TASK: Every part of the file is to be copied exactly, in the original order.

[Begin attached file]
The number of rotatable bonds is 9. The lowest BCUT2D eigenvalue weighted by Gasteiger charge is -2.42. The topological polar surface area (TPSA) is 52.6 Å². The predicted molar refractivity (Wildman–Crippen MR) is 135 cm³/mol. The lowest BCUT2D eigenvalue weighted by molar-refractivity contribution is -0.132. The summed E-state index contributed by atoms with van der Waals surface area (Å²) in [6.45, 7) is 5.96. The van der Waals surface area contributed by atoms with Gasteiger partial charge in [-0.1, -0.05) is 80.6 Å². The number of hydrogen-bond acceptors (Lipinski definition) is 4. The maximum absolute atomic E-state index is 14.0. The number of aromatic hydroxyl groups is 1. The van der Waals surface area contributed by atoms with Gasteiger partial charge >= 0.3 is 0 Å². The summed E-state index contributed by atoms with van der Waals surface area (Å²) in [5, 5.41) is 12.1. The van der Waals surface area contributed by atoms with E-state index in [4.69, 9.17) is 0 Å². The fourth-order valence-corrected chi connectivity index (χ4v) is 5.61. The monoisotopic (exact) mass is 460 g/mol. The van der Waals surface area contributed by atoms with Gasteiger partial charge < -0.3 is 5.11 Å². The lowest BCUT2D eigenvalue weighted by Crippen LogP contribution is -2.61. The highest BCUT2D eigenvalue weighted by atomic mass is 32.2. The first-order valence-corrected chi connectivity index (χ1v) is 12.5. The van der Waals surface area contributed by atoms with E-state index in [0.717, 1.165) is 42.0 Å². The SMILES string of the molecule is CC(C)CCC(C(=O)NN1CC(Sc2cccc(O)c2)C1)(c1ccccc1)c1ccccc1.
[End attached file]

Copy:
The number of rotatable bonds is 9. The lowest BCUT2D eigenvalue weighted by Gasteiger charge is -2.42. The topological polar surface area (TPSA) is 52.6 Å². The predicted molar refractivity (Wildman–Crippen MR) is 135 cm³/mol. The lowest BCUT2D eigenvalue weighted by molar-refractivity contribution is -0.132. The summed E-state index contributed by atoms with van der Waals surface area (Å²) in [6.45, 7) is 5.96. The van der Waals surface area contributed by atoms with Gasteiger partial charge in [-0.1, -0.05) is 80.6 Å². The number of hydrogen-bond acceptors (Lipinski definition) is 4. The maximum absolute atomic E-state index is 14.0. The number of aromatic hydroxyl groups is 1. The van der Waals surface area contributed by atoms with Gasteiger partial charge >= 0.3 is 0 Å². The summed E-state index contributed by atoms with van der Waals surface area (Å²) in [5, 5.41) is 12.1. The van der Waals surface area contributed by atoms with E-state index in [4.69, 9.17) is 0 Å². The fourth-order valence-corrected chi connectivity index (χ4v) is 5.61. The monoisotopic (exact) mass is 460 g/mol. The van der Waals surface area contributed by atoms with Gasteiger partial charge < -0.3 is 5.11 Å². The lowest BCUT2D eigenvalue weighted by Crippen LogP contribution is -2.61. The highest BCUT2D eigenvalue weighted by atomic mass is 32.2. The first-order valence-corrected chi connectivity index (χ1v) is 12.5. The van der Waals surface area contributed by atoms with E-state index in [0.717, 1.165) is 42.0 Å². The SMILES string of the molecule is CC(C)CCC(C(=O)NN1CC(Sc2cccc(O)c2)C1)(c1ccccc1)c1ccccc1.